Picture this. The night is warm, the room is thick with smoke but redolent with the aroma of wine and rich food. The house swells to the hefty voices of men in conversation, and laughing. There is not a woman to be seen except for the one who invites herself in and moves timidly toward Him reclining at table.
Jesus reads the thoughts of Simon, his host, who is already misjudging his tenderness toward the woman. The calculus of Simon’s legalism and pharisaical rigidity cannot penetrate her motive, cannot comprehend her act of love and confession. Simon recedes into the shadows; he becomes one of ‘them’ obscured in the background by the haze of judgment. But she is drawn by Jesus into posterity, enshrouded by the sacred words he speaks of her action. She is ‘illuminated’ because of her great love. But she remains anonymous because she will become each one of us who at one time or another has sought him out, drawing on a love we may have thought dormant or unworthy.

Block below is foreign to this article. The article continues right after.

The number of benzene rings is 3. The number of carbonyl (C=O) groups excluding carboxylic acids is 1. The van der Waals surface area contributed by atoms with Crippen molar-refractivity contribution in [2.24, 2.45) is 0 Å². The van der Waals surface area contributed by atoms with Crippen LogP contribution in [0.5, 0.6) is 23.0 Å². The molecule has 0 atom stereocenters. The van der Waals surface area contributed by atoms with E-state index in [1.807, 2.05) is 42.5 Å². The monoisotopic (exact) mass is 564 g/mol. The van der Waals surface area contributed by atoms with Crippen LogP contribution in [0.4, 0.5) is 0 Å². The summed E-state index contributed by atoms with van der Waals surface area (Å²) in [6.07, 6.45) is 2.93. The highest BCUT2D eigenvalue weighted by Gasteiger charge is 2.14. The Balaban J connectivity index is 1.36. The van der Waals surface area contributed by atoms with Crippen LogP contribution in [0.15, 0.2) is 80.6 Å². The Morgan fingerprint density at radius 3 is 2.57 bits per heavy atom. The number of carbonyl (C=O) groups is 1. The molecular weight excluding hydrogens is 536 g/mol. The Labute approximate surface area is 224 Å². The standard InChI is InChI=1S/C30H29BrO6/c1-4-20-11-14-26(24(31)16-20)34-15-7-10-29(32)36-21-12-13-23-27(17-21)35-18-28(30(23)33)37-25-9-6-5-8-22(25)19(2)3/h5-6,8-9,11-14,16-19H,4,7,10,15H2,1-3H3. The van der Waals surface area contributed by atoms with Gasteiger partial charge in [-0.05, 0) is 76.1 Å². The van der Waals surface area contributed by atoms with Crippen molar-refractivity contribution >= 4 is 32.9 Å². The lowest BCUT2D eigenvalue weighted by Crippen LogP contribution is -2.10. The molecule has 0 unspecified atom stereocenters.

And what about Simon and his friends? Are we sometimes like them, afraid to open the door and take the hands of those who do not ‘fit’ or who live outside the margins of our righteousness, maybe even our interpretation of ‘right’ practice of the faith? How many are kneeling at the doorsteps of our Church, waiting for us to bring them in, no questions asked, no judgments made, just a welcoming embrace given because they have loved much or they would not be seeking an open door.
—Sr. Mary Ann Flannery, S.C. is Executive Director of Jesuit Retreat House, Cleveland OH.